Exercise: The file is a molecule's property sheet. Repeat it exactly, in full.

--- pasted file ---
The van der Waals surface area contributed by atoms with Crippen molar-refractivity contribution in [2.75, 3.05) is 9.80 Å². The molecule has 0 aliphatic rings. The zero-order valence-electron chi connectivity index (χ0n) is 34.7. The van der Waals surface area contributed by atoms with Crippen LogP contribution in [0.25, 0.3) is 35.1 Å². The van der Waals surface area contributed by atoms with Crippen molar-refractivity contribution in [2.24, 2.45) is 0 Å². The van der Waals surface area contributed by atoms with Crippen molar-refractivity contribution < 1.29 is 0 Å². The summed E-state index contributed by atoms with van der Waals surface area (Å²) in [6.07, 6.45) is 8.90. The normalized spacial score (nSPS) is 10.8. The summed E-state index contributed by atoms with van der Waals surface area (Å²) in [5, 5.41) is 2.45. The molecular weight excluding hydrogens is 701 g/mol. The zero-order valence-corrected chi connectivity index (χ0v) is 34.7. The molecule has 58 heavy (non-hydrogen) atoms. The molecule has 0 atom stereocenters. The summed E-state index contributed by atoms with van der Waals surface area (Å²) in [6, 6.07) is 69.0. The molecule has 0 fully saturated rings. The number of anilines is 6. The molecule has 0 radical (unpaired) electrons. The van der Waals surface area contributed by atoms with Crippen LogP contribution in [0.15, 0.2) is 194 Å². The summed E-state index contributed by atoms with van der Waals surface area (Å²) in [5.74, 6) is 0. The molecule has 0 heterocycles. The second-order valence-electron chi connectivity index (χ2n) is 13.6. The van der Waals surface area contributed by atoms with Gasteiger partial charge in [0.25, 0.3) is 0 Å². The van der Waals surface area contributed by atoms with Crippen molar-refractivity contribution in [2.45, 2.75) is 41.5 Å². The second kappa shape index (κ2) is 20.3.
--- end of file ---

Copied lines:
The van der Waals surface area contributed by atoms with Crippen molar-refractivity contribution in [2.75, 3.05) is 9.80 Å². The molecule has 0 aliphatic rings. The zero-order valence-electron chi connectivity index (χ0n) is 34.7. The van der Waals surface area contributed by atoms with Crippen LogP contribution in [0.25, 0.3) is 35.1 Å². The van der Waals surface area contributed by atoms with Crippen molar-refractivity contribution in [2.24, 2.45) is 0 Å². The van der Waals surface area contributed by atoms with Crippen molar-refractivity contribution < 1.29 is 0 Å². The summed E-state index contributed by atoms with van der Waals surface area (Å²) in [6.07, 6.45) is 8.90. The normalized spacial score (nSPS) is 10.8. The summed E-state index contributed by atoms with van der Waals surface area (Å²) in [5, 5.41) is 2.45. The molecular weight excluding hydrogens is 701 g/mol. The zero-order valence-corrected chi connectivity index (χ0v) is 34.7. The molecule has 58 heavy (non-hydrogen) atoms. The molecule has 0 atom stereocenters. The summed E-state index contributed by atoms with van der Waals surface area (Å²) in [6, 6.07) is 69.0. The molecule has 0 fully saturated rings. The number of anilines is 6. The molecule has 0 radical (unpaired) electrons. The van der Waals surface area contributed by atoms with Crippen LogP contribution in [0.15, 0.2) is 194 Å². The summed E-state index contributed by atoms with van der Waals surface area (Å²) in [5.74, 6) is 0. The molecule has 0 heterocycles. The second-order valence-electron chi connectivity index (χ2n) is 13.6. The van der Waals surface area contributed by atoms with Gasteiger partial charge in [0.25, 0.3) is 0 Å². The van der Waals surface area contributed by atoms with Crippen molar-refractivity contribution in [2.45, 2.75) is 41.5 Å². The second kappa shape index (κ2) is 20.3.